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It was sort of a wistful search for the perfect beach spot. I’m not even that much of a beach person, salty water, yech. But here we were in the swaying palm trees after six weeks of riding the coastal waters that had been too dirty/rain and sewage soaked/littered to consider. What were we doing here if we weren’t going to be at the beach for reals? We went through a town that should have ticked all the boxes except that it wasn’t actually on the beach. ChaoLao has a million candy-colored guesthouses and resorts, a red brick bike lane (where Bruce had the closest call of the trip when a motorbike going the wrong way almost crashed into him), a thousand and one restaurants, and some pretty cheesy lawn ornaments, even for Thailand.

These are the most beautiful and large plants called desert rose that I've ever seen.
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Amazingly large desert rose.
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Desert rose.
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ChaoLao's separated bike and walking path. We were the only souls on it until a motorbike came zipping along going the wrong way.
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The thing is, for Thai tourists it’s the perfect place. The only Thais who seem to go into the ocean are fishermen or teenagers who go in fully clothed, blue jeans and all. Who needs a stinking beach? Give them a hotpot seafood restaurant, a bottle of iced Chang, and some giant concrete strawberries. Now that’s a vacation.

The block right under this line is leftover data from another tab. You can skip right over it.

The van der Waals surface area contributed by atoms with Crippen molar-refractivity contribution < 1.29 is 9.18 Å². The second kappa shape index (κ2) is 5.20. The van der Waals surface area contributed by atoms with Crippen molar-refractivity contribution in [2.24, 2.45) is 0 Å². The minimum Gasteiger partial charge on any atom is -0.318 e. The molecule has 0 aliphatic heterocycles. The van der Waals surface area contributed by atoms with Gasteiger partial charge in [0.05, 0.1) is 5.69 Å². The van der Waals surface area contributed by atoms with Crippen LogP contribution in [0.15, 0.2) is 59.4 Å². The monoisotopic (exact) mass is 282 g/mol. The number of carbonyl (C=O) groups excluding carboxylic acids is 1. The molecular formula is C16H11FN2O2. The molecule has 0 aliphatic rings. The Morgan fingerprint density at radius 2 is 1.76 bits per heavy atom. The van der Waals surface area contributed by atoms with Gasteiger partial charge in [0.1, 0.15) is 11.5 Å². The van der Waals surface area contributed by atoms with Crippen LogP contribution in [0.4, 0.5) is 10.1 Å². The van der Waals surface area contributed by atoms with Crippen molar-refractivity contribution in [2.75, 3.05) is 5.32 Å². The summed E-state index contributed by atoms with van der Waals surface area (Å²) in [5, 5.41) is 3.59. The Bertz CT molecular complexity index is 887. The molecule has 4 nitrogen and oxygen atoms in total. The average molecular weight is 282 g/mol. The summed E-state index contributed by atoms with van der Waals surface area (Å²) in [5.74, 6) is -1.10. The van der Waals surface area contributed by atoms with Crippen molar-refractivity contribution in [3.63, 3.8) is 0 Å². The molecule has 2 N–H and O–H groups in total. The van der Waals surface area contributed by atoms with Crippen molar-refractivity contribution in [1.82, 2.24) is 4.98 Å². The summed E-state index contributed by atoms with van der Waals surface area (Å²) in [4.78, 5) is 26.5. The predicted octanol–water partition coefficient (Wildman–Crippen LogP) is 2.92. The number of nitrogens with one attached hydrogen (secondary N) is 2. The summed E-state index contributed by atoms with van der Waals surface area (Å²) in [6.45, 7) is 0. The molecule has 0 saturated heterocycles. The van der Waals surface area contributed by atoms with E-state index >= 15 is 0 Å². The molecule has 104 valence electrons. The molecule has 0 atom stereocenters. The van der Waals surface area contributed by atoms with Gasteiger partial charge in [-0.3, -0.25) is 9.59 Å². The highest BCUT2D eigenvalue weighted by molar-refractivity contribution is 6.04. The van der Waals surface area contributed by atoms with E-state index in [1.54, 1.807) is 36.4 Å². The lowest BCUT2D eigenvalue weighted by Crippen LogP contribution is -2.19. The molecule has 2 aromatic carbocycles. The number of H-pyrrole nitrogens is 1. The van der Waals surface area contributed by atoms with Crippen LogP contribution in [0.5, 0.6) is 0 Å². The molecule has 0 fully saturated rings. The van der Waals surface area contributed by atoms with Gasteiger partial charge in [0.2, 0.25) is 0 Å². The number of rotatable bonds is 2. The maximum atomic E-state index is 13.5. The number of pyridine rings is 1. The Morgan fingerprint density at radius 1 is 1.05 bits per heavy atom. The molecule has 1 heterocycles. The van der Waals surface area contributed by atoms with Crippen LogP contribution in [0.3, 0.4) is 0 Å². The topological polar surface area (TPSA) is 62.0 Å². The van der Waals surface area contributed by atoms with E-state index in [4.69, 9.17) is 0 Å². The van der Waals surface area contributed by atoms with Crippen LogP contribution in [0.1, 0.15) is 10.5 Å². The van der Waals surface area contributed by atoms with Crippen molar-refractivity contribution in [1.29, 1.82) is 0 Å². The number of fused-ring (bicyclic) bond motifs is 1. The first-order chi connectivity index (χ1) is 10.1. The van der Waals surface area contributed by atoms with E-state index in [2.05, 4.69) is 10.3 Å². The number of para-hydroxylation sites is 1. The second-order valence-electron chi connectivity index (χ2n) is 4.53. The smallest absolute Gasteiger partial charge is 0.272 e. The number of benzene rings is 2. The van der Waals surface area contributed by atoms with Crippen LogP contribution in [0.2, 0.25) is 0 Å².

For us, we were creeped out, like the Oompa Loompas would appear at any moment. We got the hell out of there.

Yet one more bike lane iteration, this one in the middle of a forest.
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In mid-afternoon we got to a town on an inlet called Prasae, that I had noted had a few homestay-style accommodations. We are generally too antisocial for homestays but that’s all there were. We were kind of tired and the last run into Prasae was straight with a full headwind which the same person who complains about hills wasn’t happy about. Turning onto the main street of Prasae, though, was a surreal moment.

It turns out that that part of the town is built on stilts over the inlet, and that nearly every house crowds up to the edge of the street, which is one car wide, if it’s a small Japanese import. The houses are all teak, open in front, so you can see inside to the beautiful teak floors polished by 70-100 years of feet. There is a roof over much of the street so it feels like entering a tunnel. Cats laze around, and dogs, and old people sit near the street so they can see what’s going on. Little traffic meant it was hushed, and between houses you could see huge fishing boats moored right up to the houses.